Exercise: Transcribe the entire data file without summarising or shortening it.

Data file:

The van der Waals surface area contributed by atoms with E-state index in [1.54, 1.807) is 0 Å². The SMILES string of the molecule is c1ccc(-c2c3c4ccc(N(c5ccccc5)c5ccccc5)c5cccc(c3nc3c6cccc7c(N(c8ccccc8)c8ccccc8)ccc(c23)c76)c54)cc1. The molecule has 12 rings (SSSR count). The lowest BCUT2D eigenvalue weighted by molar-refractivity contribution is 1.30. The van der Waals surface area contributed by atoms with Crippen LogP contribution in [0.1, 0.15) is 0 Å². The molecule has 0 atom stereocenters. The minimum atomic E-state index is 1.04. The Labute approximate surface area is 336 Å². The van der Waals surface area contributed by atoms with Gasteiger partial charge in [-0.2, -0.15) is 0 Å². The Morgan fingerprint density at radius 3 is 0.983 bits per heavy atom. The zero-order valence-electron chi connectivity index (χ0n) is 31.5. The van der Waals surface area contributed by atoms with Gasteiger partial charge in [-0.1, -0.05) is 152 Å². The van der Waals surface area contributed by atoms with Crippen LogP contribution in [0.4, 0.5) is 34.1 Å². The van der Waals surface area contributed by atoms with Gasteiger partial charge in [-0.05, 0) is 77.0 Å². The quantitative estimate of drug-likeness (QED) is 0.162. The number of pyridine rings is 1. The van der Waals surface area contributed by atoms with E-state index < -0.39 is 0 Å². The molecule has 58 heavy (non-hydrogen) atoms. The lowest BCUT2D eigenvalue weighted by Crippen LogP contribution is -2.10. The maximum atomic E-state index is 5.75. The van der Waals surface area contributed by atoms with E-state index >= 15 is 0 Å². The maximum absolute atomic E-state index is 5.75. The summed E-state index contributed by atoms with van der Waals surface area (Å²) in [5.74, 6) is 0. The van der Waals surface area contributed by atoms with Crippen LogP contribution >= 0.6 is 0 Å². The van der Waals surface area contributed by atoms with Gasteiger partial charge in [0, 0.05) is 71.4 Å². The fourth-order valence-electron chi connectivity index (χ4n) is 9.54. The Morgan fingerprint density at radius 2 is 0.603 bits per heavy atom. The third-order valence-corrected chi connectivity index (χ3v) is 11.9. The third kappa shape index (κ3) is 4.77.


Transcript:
The van der Waals surface area contributed by atoms with E-state index in [1.54, 1.807) is 0 Å². The SMILES string of the molecule is c1ccc(-c2c3c4ccc(N(c5ccccc5)c5ccccc5)c5cccc(c3nc3c6cccc7c(N(c8ccccc8)c8ccccc8)ccc(c23)c76)c54)cc1. The molecule has 12 rings (SSSR count). The lowest BCUT2D eigenvalue weighted by molar-refractivity contribution is 1.30. The van der Waals surface area contributed by atoms with Crippen LogP contribution in [0.1, 0.15) is 0 Å². The molecule has 0 atom stereocenters. The minimum atomic E-state index is 1.04. The Labute approximate surface area is 336 Å². The van der Waals surface area contributed by atoms with Gasteiger partial charge in [-0.2, -0.15) is 0 Å². The Morgan fingerprint density at radius 3 is 0.983 bits per heavy atom. The zero-order valence-electron chi connectivity index (χ0n) is 31.5. The van der Waals surface area contributed by atoms with Gasteiger partial charge in [-0.1, -0.05) is 152 Å². The van der Waals surface area contributed by atoms with Crippen LogP contribution in [0.4, 0.5) is 34.1 Å². The van der Waals surface area contributed by atoms with Gasteiger partial charge in [-0.05, 0) is 77.0 Å². The quantitative estimate of drug-likeness (QED) is 0.162. The number of pyridine rings is 1. The van der Waals surface area contributed by atoms with E-state index < -0.39 is 0 Å². The molecule has 58 heavy (non-hydrogen) atoms. The lowest BCUT2D eigenvalue weighted by Crippen LogP contribution is -2.10. The maximum atomic E-state index is 5.75. The van der Waals surface area contributed by atoms with E-state index >= 15 is 0 Å². The maximum absolute atomic E-state index is 5.75. The summed E-state index contributed by atoms with van der Waals surface area (Å²) in [5.74, 6) is 0. The van der Waals surface area contributed by atoms with Crippen LogP contribution >= 0.6 is 0 Å². The van der Waals surface area contributed by atoms with Gasteiger partial charge in [0, 0.05) is 71.4 Å². The fourth-order valence-electron chi connectivity index (χ4n) is 9.54. The Morgan fingerprint density at radius 2 is 0.603 bits per heavy atom. The third-order valence-corrected chi connectivity index (χ3v) is 11.9. The third kappa shape index (κ3) is 4.77.